This short film (available on Vimeo) by director Ari Aster offers a spectacular take on a taboo subject with a twist. It instantly hooks the viewer; and while it is disturbing, it is nearly impossible to look away the entire 30 minutes. It leaves you a sickening feeling that you can never wash away and content that is unforgettable. This is intentional as its theme, long considered the ultimate family taboo, warrants discussion, and this film has already provoked a considerable amount of it.
An important element of the film is one of the main characters feeling helpless and alone. With no one to turn to about the trauma they are dealing with, the viewer can feel the pain of the character. Despite finally having a loved one in on the filthy secret, they turn a blind eye to it rendering the character with truly no one to help. The desperation for escape towards the end leaves the viewer rooting for the character’s freedom.
Aster’s artistic take on a very real and grim subject is meant to make the audience uncomfortable as it is a way to force people to think about an issue that hardly ever is mentioned but happens more than anyone would like to admit. Just like real-life victims, the audience must endure high levels of unease; but ultimately those watching the film get to escape after the 30-minute run time, and are left to ponder what they have experienced. There are so many different layers and elements to take in from such a short film that it’s extraordinary it isn’t more popular. This is likely due to its controversial subject matter.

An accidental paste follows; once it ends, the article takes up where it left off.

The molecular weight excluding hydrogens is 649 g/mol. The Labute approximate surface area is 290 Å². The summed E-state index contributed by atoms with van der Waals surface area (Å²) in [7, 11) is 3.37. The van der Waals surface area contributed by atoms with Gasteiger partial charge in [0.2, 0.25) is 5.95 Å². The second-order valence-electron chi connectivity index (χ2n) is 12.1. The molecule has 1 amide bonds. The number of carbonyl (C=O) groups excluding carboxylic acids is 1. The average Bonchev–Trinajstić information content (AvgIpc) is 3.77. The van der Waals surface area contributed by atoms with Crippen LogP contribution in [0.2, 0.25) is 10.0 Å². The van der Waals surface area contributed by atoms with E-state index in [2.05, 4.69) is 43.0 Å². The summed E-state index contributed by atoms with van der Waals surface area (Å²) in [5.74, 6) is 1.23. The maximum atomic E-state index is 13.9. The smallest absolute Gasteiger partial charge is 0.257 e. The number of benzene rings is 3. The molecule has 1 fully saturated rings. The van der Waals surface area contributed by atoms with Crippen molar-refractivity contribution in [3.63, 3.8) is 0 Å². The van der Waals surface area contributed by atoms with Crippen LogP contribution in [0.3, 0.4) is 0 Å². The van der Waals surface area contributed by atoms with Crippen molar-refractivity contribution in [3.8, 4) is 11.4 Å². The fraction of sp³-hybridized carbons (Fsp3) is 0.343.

The extent to which some people deal with the topic at hand is also addressed. One of the other characters literally destroys evidence of the secret after it has already destroyed their family. One thing to remember after watching it is that, while you can move on from this 30-minute film, people that face situations like those in the film live with the weight and have it impact them their entire life. If for no other reason than to support and validate those who have this experience, this film provides a valuable, if controversial, contribution to the film canon.
Few films take on such uncomfortable material. Family Affair, one of few documentaries on the subject, grapples with the highly complex emotions of an entire family that endure decades after the events transpired. This title is one of the many housed in Media Services’ Teaching and Research collection, home to a remarkable array of films that are sometimes challenging, sometimes provocative, and always thought-provoking. FC
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